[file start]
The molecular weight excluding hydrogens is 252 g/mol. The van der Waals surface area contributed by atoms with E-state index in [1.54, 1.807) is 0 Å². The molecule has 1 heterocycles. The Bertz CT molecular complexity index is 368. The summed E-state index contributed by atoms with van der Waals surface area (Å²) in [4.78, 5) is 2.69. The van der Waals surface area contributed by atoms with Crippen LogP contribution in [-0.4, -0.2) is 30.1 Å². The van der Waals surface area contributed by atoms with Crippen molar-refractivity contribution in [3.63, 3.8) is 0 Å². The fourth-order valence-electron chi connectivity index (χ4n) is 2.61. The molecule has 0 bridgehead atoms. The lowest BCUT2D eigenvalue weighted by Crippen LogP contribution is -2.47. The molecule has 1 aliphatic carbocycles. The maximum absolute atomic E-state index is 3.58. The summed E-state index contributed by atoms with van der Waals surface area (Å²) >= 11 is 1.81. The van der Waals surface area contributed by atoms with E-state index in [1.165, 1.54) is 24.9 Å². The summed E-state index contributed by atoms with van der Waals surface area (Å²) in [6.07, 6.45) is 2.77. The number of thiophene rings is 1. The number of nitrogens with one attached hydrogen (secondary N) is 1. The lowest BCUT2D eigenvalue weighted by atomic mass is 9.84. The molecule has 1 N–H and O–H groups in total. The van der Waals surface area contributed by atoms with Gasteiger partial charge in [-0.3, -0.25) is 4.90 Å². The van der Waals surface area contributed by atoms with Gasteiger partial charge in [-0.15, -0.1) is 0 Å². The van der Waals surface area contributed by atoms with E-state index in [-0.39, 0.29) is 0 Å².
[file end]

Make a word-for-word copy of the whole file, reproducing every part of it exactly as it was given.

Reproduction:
The molecular weight excluding hydrogens is 252 g/mol. The van der Waals surface area contributed by atoms with E-state index in [1.54, 1.807) is 0 Å². The molecule has 1 heterocycles. The Bertz CT molecular complexity index is 368. The summed E-state index contributed by atoms with van der Waals surface area (Å²) in [4.78, 5) is 2.69. The van der Waals surface area contributed by atoms with Crippen LogP contribution in [-0.4, -0.2) is 30.1 Å². The van der Waals surface area contributed by atoms with Crippen molar-refractivity contribution in [3.63, 3.8) is 0 Å². The fourth-order valence-electron chi connectivity index (χ4n) is 2.61. The molecule has 0 bridgehead atoms. The lowest BCUT2D eigenvalue weighted by Crippen LogP contribution is -2.47. The molecule has 1 aliphatic carbocycles. The maximum absolute atomic E-state index is 3.58. The summed E-state index contributed by atoms with van der Waals surface area (Å²) >= 11 is 1.81. The van der Waals surface area contributed by atoms with E-state index in [1.165, 1.54) is 24.9 Å². The summed E-state index contributed by atoms with van der Waals surface area (Å²) in [6.07, 6.45) is 2.77. The number of thiophene rings is 1. The number of nitrogens with one attached hydrogen (secondary N) is 1. The lowest BCUT2D eigenvalue weighted by atomic mass is 9.84. The molecule has 1 N–H and O–H groups in total. The van der Waals surface area contributed by atoms with Gasteiger partial charge in [-0.3, -0.25) is 4.90 Å². The van der Waals surface area contributed by atoms with Gasteiger partial charge in [-0.15, -0.1) is 0 Å². The van der Waals surface area contributed by atoms with E-state index in [-0.39, 0.29) is 0 Å².